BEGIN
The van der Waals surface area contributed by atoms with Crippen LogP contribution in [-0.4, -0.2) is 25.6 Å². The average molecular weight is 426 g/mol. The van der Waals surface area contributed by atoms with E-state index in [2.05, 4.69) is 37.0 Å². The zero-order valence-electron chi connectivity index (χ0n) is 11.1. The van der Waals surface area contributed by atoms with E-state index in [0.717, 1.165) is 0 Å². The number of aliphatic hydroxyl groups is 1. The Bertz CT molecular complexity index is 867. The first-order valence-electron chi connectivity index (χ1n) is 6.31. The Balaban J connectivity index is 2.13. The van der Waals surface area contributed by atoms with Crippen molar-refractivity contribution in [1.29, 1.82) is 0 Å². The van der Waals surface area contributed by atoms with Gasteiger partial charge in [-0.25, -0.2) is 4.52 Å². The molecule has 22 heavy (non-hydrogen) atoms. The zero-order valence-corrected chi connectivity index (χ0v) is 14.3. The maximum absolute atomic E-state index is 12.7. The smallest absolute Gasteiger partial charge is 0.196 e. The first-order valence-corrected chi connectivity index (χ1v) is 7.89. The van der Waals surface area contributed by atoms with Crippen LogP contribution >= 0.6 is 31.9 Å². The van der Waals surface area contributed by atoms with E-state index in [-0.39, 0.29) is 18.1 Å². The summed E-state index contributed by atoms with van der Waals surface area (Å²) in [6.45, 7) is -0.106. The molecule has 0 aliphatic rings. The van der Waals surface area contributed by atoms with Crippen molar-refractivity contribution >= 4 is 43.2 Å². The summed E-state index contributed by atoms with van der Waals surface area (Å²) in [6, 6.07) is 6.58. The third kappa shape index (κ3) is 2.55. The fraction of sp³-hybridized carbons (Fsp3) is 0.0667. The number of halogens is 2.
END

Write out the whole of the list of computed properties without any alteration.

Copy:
The van der Waals surface area contributed by atoms with Crippen LogP contribution in [-0.4, -0.2) is 25.6 Å². The average molecular weight is 426 g/mol. The van der Waals surface area contributed by atoms with E-state index in [2.05, 4.69) is 37.0 Å². The zero-order valence-electron chi connectivity index (χ0n) is 11.1. The van der Waals surface area contributed by atoms with E-state index in [0.717, 1.165) is 0 Å². The number of aliphatic hydroxyl groups is 1. The Bertz CT molecular complexity index is 867. The first-order valence-electron chi connectivity index (χ1n) is 6.31. The Balaban J connectivity index is 2.13. The van der Waals surface area contributed by atoms with Crippen molar-refractivity contribution in [1.29, 1.82) is 0 Å². The van der Waals surface area contributed by atoms with Gasteiger partial charge in [-0.25, -0.2) is 4.52 Å². The molecule has 22 heavy (non-hydrogen) atoms. The zero-order valence-corrected chi connectivity index (χ0v) is 14.3. The maximum absolute atomic E-state index is 12.7. The smallest absolute Gasteiger partial charge is 0.196 e. The first-order valence-corrected chi connectivity index (χ1v) is 7.89. The van der Waals surface area contributed by atoms with Crippen LogP contribution >= 0.6 is 31.9 Å². The van der Waals surface area contributed by atoms with E-state index in [-0.39, 0.29) is 18.1 Å². The summed E-state index contributed by atoms with van der Waals surface area (Å²) in [6.45, 7) is -0.106. The molecule has 0 aliphatic rings. The van der Waals surface area contributed by atoms with Crippen molar-refractivity contribution >= 4 is 43.2 Å². The summed E-state index contributed by atoms with van der Waals surface area (Å²) in [6, 6.07) is 6.58. The third kappa shape index (κ3) is 2.55. The fraction of sp³-hybridized carbons (Fsp3) is 0.0667. The number of halogens is 2.